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Interpreter Who Saved Biden in 2008 Finally Escapes Afghanistan in Spite of Bungled Withdrawal

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An Afghan interpreter who helped then-Sen. Joe Biden in 2008 after an emergency helicopter landing in Afghanistan has fled the country along with his family.

Aman Kahlili’s story was first shared by The Wall Street Journal on Aug. 31 as the U.S. was completing its evacuation from Afghanistan. Following weeks of hiding, Kahlili and his family have escaped to Pakistan in an attempt to experience freedom from the Taliban.

An Afghan-American linguist is credited with leading the operation that helped Kahlili to escape, according to a Monday report by the Journal.

“After 144 hours of driving day and night and getting through so many checkpoints my family was so scared, but right now this is a kind of heaven,” he told the Journal. “Hell was in Afghanistan.”

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In September, Kahlili was interviewed by phone on Fox News’ “Fox & Friends” under the name Mohammad. His ground force commander, retired U.S. Army Captain Dennis Chamberlain, said that the Taliban “know his face and will kill him if they find him.”

The interpreter shared his need for help, reaching out to the president for assistance.

“Do not let me and my family be left behind,” he said during the interview.

In 2008, Khalili operated with a team from Bagram Airfield to assist Biden, then-Massachusetts Democratic Sen. John Kerry and Nebraska Republican Sen. Chuck Hagel after the Black Hawk helicopters they traveled on experienced a forced landing due to a blizzard before reaching the base, The Hill reported.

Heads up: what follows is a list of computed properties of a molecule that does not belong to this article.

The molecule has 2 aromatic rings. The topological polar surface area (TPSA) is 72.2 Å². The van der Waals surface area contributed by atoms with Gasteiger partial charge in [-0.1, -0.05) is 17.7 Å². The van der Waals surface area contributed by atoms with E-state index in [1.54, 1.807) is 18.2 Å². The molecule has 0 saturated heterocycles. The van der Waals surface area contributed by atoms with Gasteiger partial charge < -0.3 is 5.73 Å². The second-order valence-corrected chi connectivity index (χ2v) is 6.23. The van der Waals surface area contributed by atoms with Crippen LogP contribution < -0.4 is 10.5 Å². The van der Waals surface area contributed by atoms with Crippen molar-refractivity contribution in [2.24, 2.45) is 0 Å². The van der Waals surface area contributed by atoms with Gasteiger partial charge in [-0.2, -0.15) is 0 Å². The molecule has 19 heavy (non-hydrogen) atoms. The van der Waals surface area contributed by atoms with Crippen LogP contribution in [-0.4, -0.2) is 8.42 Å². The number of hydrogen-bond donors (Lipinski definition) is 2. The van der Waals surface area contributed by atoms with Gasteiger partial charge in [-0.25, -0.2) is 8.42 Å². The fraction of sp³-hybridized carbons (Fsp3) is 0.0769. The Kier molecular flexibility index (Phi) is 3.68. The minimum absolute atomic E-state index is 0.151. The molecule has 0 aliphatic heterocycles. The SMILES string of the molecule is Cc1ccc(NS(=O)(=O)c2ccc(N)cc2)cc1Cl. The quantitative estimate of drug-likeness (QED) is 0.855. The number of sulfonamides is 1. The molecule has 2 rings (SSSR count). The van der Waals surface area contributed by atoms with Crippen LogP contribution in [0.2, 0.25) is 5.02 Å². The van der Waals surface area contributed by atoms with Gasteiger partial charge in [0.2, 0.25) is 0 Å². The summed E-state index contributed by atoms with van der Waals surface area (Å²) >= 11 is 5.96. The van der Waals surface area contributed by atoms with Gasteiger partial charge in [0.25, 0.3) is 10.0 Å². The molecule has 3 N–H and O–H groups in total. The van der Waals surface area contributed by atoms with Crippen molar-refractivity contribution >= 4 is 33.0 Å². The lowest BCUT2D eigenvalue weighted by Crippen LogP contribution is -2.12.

“As a private security team with the former firm Blackwater and U.S. Army soldiers monitored for any nearby Taliban fighters, the crew sent out an urgent call for help,” The Wall Street Journal reported.

“At Bagram Air Field, Mohammed jumped in a Humvee with a Quick Reaction Force from the Arizona National Guard working with the 82nd Airborne Division and drove hours into the nearby mountains to rescue them.”

Thanks to Khalili, the three U.S. senators escaped. One of them is now the president of the United States, and another serves in his administration.

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When it came time for the American politicians to return the favor, they failed to do so.

According to The Wall Street Journal, he originally applied for a special immigrant visa in June.

“His selfless service to our military men and women is just the kind of service I wish more Americans displayed,” Lt. Col. Andrew R. Till wrote in support of Mohammed at the time.

Once the Taliban took over, Mohammed made his way to the Kabul airport to try to escape that way. U.S. forces then told him he could be allowed in the airport, but his wife and children could not.

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Dillon Burroughs reports on breaking news for The Western Journal and is the author or co-author of numerous books.
Dillon Burroughs reports on breaking news for The Western Journal and is the author or co-author of numerous books. An accomplished endurance athlete, Burroughs has also completed numerous ultramarathons. He lives in Tennessee with his wife and three children.




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